First Seedling Germinated!



A little acorn squash was the first to germinate of this years seedlings. I saved the seed from a squash we recieved from our weekly vegetable basket from Les Jardins de la Resistence, a community supported agriculture (CSA) coop.

If your interested in getting a basket from them, check their website. If you want to know about other CSA’s that deliver in your area, check out Equiterre’s website, where they maintain a network map of CSAs in Quebec.

Seed-saving  is an important practice that (when combined with composting) helps to close a loop in our food system; from production, harvesting, distribution, consumption, and back to production while retaining soil fertility.

Click here to dive deeper into seed-saving as a cultural practice.



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Old Post never published from Julie!

When I told my dad I had begun to eat garbage, I did not expect him to think I was awesome.

The first time I heard about dumpster diving, the journalist in me immediately reacted to the VISAK-potential* of the story. I was doing an exchange semester at a journalism school in Denmark, we were making web video news stories with environmental focus. My colleague had managed to get in touch with a group of dumpster divers, and followed them on a nightly raid in the backstreets of Copenhagen. Imagine the shots he got: blurry, half-dark, with lots of running and secrecy. I was very jealous. How did he find these crazy, garbage-eating folks?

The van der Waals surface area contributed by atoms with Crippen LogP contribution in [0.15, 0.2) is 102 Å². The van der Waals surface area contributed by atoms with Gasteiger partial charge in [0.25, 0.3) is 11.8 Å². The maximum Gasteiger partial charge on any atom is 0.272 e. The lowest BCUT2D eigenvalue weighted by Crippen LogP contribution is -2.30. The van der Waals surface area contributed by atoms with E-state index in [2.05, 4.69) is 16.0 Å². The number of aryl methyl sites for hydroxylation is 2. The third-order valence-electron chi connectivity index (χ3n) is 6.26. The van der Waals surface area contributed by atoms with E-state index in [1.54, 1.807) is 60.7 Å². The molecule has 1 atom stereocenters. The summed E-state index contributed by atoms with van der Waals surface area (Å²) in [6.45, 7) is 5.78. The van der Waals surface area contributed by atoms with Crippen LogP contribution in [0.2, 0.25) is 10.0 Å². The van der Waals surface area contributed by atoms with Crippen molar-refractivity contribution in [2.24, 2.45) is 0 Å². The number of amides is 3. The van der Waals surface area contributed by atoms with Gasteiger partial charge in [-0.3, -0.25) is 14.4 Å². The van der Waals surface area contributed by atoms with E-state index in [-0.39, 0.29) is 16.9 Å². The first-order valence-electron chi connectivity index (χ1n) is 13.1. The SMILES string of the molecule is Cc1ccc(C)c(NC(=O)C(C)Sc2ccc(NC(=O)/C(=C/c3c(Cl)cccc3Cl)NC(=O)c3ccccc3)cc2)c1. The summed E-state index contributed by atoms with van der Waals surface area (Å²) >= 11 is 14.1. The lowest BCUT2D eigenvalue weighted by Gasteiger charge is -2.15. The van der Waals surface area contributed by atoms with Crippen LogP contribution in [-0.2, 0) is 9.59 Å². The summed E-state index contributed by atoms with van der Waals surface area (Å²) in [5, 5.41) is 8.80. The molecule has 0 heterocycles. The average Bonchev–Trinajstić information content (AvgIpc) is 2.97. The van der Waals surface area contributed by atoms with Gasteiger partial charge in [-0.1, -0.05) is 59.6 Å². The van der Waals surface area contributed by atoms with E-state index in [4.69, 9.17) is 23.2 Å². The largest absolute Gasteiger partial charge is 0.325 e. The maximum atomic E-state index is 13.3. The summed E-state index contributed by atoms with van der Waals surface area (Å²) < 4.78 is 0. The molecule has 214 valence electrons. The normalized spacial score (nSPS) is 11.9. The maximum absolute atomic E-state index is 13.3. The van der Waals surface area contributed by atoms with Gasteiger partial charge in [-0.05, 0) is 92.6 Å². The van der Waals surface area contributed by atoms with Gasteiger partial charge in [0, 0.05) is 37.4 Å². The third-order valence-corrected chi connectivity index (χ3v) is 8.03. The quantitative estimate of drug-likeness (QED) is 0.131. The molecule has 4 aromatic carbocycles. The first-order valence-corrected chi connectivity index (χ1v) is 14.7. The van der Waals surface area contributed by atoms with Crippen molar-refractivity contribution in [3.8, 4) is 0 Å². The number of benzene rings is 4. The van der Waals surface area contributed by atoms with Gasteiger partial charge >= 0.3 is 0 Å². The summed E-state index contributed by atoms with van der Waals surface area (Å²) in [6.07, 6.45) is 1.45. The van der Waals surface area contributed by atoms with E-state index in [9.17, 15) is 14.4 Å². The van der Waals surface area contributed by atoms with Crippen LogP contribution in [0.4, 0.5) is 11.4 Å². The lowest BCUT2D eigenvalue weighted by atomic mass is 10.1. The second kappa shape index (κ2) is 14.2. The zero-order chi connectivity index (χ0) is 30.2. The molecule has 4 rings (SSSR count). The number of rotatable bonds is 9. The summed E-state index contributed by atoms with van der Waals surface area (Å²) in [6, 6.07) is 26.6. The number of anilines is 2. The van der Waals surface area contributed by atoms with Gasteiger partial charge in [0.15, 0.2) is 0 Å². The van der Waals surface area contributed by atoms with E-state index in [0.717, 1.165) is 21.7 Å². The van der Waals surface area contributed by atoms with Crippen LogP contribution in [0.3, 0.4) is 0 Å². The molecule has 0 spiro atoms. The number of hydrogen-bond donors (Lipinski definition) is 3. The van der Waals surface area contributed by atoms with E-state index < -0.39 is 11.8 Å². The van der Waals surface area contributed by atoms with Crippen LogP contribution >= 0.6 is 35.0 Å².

See, in Norway there were normal people, and then there were punks. At least in my mind. Normal people buy their clothes in stores, work, exercise, watch tv and get drunk on the weekends. Punks make their own clothes out of black fabric and safety pins, hold violent demonstrations, make zines and God knows what substances they are on.

My world view has changed a lot since then. Not only did I discover there is several other groups of people, and even people who are not in groups, but I also learned about why the dumpster divers dive. And I loved what I was learning, but I still couldn’t get myself to start going through garbage cans.

That was until this week’s Really Really Free Market at Concordia. Among all the wonderful things happening there (that I did not experience, since I go to UdeM and not Concordia), there was a dumpster diving workshop, and a dumpster diving tour of the Plateau, and I was lucky enough to be included in the email announcing this.

In about an hour of dumpstering, five people had gathered a bag of zucchini and eggplant, a kilo of grapes, cheeses, 15 bags of potato chips, two floursacks of breadrolls and pastries and something like 20 boxes of ice cream. What was wrong with this food? Nothing, as far as I could tell. It was all perfectly edible, and delicious. Moreover, dumpster diving is so much fun. Presenting all the food to the other roommates was like a little party in itself.

High of the feeling of achievement, I considered who in my home country would appreciate my tales of Montréal’s trash containers. I had almost settled on not bothering to tell anyone, when I read a story in Norwegian web newspapers. Apparently, Norwegian farmers had bred too many pigs for the production of our traditional Christmas meal, «ribbe». Afraid of being stuck with this surplus, the suppliers slaughtered the pork and started selling it at insanely low prices already in november. People were buying like crazy, even feeding our Christmas delicacy to their dogs. Eventually, the retailers ran out of cheap porc, and now we have what is referred to as a ribbe-crisis. We might have to import porc from other countries. Because we fed all of our own to the hounds!

I sent a raging email to my dad, informing him of my disgust for over-consumption and my newfound taste for trash. I was expecting him to shake his head and call me a hippie (in Norway, we hate hippies). Suprisingly, this is what he answered:

You are absolutely right! One gets ashamed. (…)

Dumpster diving is cool – some people do it here to.

I am proud of you!



If you want to go out and make your parents proud, check this google map of Montréal’s dumpsters. See you out there!